posted May 31, 2016 at 11:15 pm by Anna Leah E. Gonzales
The Environment Department imposed a new regulation on the processing and issuance of environmental compliance certificate on new mining operations to ensure transparency and accountability in the sector.
The department said in a recent memorandum circular only the ECC application of a company whose name appears on the government-issued Mineral Production Sharing Agreement, or the Financial or Technical Assistance Agreement, would be processed by the agency.
“No new application for an ECC shall be processed and issued in the name of any applicant unless the same applicant shall be the entity or corporation as reflected in an MPSA and/or FTAA,” said the circular
Environment said the new requirement would “apply to all new applications for ECC for the operation of sand and gravel or industrial sand and gravel duly approved by the provincial mining regulatory board or the MGB [Mines and Geosciences Bureau] regional office, respectively.”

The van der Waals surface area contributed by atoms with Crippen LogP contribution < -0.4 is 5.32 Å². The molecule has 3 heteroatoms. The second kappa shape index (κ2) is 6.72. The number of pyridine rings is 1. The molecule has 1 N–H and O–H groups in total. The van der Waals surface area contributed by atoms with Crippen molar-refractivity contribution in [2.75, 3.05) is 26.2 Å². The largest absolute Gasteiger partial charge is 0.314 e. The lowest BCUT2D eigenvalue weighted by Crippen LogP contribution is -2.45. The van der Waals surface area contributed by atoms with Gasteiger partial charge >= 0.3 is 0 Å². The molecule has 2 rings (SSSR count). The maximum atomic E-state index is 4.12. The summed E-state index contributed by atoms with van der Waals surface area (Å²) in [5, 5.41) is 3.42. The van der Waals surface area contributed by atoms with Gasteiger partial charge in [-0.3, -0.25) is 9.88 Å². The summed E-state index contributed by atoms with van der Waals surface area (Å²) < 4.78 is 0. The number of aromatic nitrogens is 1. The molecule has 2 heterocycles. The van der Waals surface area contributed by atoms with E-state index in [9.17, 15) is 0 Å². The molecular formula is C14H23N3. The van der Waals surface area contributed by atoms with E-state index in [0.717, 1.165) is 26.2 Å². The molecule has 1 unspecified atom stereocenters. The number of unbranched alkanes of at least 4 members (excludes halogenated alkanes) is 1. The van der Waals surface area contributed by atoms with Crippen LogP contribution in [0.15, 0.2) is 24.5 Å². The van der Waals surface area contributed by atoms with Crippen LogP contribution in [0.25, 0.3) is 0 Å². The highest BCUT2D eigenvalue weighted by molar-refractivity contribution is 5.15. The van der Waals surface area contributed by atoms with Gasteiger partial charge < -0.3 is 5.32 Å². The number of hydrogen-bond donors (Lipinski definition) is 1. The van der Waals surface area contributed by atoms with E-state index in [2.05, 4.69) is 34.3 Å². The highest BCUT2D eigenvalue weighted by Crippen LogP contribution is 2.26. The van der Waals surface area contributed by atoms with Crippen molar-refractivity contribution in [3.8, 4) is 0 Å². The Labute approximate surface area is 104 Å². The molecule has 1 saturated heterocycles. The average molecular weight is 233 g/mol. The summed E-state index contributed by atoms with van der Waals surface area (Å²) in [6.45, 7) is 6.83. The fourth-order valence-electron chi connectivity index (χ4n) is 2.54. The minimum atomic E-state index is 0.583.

An ECC issued by the Environmental Management Bureau is a guarantee that a project will not harm the environment.
“There are instances that the MPSA holder enters into an operating contract with an entity so the one who holds the MPSA is not the one who applies for the ECC,” said EMB director Jonas Leones.
“The problem is we cannot hold them accountable for destruction so to avoid problems, whoever applies for the ECC should be the MPSA holder,” Leones added.
Environment Secretary Ramon Paje said the new regulation aimed to ensure the consistency in the implementation of the country’s Environmental Impact Statement System and Republic Act No. 7942, or the Philippine Mining Act of 1995.
“It should be established that the ECC applicant is the same as that designated in the MPSA or FTAA,” Paje said.
The EIS System aims to safeguard the country’s environment and natural resources against growing industrialization and urbanization.
The mining law, meanwhile, regulates mineral resources development with strict adherence to sustainable development.
Paje said all PMRBs and MGB regional offices should ensure strict compliance with the new directive.
“It is the responsibility of and MGB regional offices to ensure that new ECC applications for sand and gravel quarry projects comply with this requirement,” Paje said.
“Sand and gravel count among the most extracted and widely consumed natural resources which we have to regulate,” Paje said.